St. Roch

By Augustus J. C. Hare

[12]

Englishmen are often specially imprest with Paris as a city of contrasts, because one side of the principal line of hotels frequented by our countrymen looks down upon the broad, luxurious Rue de Rivoli, all modern gaiety and radiance, while the other side of their courtyards open upon the busy working Rue St. Honore, lined by the tall, many-windowed houses which have witnessed so many revolutions. They have all the picturesqueness of innumerable balconies, high, slated roofs, with dormer windows, window-boxes full of carnations and bright with crimson flowers through the summer, and they overlook an ever-changing crowd, in great part composed of men in blouses and women in white aprons and caps.

Ever since the fourteenth century the Rue St. Honore has been one of the busiest streets in Paris. It was the gate leading into this street which was attacked by Jeanne d'Arc in 1429. It was the fact that the Cardinal de Bourbon and the Due de Guise had been seen walking together at the Porte St. Honore that was said to have turned half the moustache of Henri of Navarre suddenly white, from a presentiment of the crime which has become known as the Massacre of St. Bartholomew. Here, in 1648, the barricade was raised which gave the signal for all the troubles of the Fronde. It was at No 3--then called L'Auberge des Trois Pigeons--that Ravaillac was lodging when he was waiting to murder Henry IV.; here the first gun was fired in the Revolution of July, 1830, which overturned Charles X.; and here, in the Revolution of 1848, a bloody combat took place between the insurgents and the military. Throughout this street, as Marie Antoinette was first entering Paris, the poissardes brought her bouquets, singing:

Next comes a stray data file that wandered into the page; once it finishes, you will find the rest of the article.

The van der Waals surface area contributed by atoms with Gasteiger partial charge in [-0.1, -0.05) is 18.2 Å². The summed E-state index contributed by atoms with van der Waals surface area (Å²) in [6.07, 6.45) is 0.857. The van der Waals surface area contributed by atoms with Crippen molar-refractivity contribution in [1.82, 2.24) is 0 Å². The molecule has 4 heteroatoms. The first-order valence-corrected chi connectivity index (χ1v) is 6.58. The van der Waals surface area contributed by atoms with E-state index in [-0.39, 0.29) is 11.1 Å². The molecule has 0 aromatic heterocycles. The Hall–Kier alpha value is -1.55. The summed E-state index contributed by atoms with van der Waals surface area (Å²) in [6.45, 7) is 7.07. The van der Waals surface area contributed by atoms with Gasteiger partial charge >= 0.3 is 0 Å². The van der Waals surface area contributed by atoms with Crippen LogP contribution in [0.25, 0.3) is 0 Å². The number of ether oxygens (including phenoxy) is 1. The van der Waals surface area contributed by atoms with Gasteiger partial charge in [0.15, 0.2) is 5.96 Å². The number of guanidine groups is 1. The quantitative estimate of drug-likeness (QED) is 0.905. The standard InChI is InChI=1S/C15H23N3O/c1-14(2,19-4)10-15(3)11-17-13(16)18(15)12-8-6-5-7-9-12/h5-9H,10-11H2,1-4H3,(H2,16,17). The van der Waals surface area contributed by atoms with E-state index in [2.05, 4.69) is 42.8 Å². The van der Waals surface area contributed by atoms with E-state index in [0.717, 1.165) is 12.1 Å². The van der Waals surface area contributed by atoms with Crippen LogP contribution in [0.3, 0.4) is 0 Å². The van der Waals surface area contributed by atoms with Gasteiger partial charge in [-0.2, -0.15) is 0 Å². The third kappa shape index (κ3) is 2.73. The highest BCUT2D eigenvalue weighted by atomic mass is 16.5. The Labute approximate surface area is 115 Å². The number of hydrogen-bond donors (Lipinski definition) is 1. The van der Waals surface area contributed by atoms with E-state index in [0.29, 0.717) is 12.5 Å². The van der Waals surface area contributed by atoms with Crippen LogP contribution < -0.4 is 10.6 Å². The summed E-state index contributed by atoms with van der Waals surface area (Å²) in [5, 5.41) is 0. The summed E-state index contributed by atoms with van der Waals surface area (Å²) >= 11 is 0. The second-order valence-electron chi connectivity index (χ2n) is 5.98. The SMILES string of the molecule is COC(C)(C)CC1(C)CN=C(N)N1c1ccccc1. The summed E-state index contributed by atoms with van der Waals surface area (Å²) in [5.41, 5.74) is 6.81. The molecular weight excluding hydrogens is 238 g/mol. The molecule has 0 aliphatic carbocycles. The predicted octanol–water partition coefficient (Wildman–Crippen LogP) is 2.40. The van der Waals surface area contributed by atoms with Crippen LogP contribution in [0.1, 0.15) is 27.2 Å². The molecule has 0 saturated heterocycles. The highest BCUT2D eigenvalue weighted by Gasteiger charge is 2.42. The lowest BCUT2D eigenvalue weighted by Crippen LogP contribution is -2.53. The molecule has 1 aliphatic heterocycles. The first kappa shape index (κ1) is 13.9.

"La rose est la reine des fleurs.
Antoinette est la reine des coeurs."

("The rose is the queen of flowers, Antoinette is the queen of hearts") and here, as she was being taken to the scaffold, they crowded round her execution-cart and shouted:

"Madame Veto avait promis
De faire egorger tout Paris,
Mais son coup a manque
Grace a nos canonniers;
Dansons la carmagnole
    Au bruit du son
    Du canon!"

("Madame Veto had promised to have the throat cut of all Paris, but her attempt failed, thanks to our gunners. Let us dance the carmagnole to the music of the cannon's roar!")

Turning east toward Old Paris, we pass, on the right of the Rue St. Honore, the Church of St. Roch, of which Louis XIV. laid the foundation- stone in 1633, replacing a chapel built on the site of the Hotel Gaillon. The church was only finished, from designs of Robert de Cotte, in 1740. The flight of steps which leads to the entrance has many associations.

"Before St. Roch," says De Goncourt, "the tumbrel in which was Marie Antoinette, stopt in the midst of howling and hooting. A thousand insults were hurled from the steps of the church as it were with one voice, saluting with filth their queen about to die. She, however, serene and majestic, pardoned the insults by disregarding them." It was from these steps, in front of which an open space then extended to the Tuileries gardens, that Bonaparte ordered the first cannon to be fired upon the royalists who rose against the National Convention, and thus prevented a counter-revolution. Traces of this cannonade of 13 Vendemiaire are still to be seen at the angle of the church and the Rue Neuve St. Roch.



[12] From "Walks in Paris." By arrangement with the publisher, David McKay. Copyright, 1880.